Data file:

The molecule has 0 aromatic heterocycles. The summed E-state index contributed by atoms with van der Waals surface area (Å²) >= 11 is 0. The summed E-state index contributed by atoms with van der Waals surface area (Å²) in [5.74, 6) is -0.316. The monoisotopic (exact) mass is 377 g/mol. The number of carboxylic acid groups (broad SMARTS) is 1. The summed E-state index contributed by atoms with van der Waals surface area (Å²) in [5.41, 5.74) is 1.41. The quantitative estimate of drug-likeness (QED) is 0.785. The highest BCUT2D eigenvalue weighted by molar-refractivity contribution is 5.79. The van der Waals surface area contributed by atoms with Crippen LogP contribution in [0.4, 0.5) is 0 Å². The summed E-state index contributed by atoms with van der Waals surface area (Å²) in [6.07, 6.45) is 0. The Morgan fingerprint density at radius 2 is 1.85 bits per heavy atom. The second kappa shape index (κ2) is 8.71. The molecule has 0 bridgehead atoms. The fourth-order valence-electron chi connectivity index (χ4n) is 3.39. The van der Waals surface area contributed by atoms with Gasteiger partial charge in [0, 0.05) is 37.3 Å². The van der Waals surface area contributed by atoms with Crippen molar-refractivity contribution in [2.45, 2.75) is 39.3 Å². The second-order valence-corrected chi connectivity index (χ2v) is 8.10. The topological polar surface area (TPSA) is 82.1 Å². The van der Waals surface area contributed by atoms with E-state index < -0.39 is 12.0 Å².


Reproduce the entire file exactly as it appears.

The molecule has 0 aromatic heterocycles. The summed E-state index contributed by atoms with van der Waals surface area (Å²) >= 11 is 0. The summed E-state index contributed by atoms with van der Waals surface area (Å²) in [5.74, 6) is -0.316. The monoisotopic (exact) mass is 377 g/mol. The number of carboxylic acid groups (broad SMARTS) is 1. The summed E-state index contributed by atoms with van der Waals surface area (Å²) in [5.41, 5.74) is 1.41. The quantitative estimate of drug-likeness (QED) is 0.785. The highest BCUT2D eigenvalue weighted by molar-refractivity contribution is 5.79. The van der Waals surface area contributed by atoms with Crippen LogP contribution in [0.4, 0.5) is 0 Å². The summed E-state index contributed by atoms with van der Waals surface area (Å²) in [6.07, 6.45) is 0. The Morgan fingerprint density at radius 2 is 1.85 bits per heavy atom. The second kappa shape index (κ2) is 8.71. The molecule has 0 bridgehead atoms. The fourth-order valence-electron chi connectivity index (χ4n) is 3.39. The van der Waals surface area contributed by atoms with Gasteiger partial charge in [0, 0.05) is 37.3 Å². The van der Waals surface area contributed by atoms with Crippen molar-refractivity contribution in [2.45, 2.75) is 39.3 Å². The second-order valence-corrected chi connectivity index (χ2v) is 8.10. The topological polar surface area (TPSA) is 82.1 Å². The van der Waals surface area contributed by atoms with E-state index < -0.39 is 12.0 Å².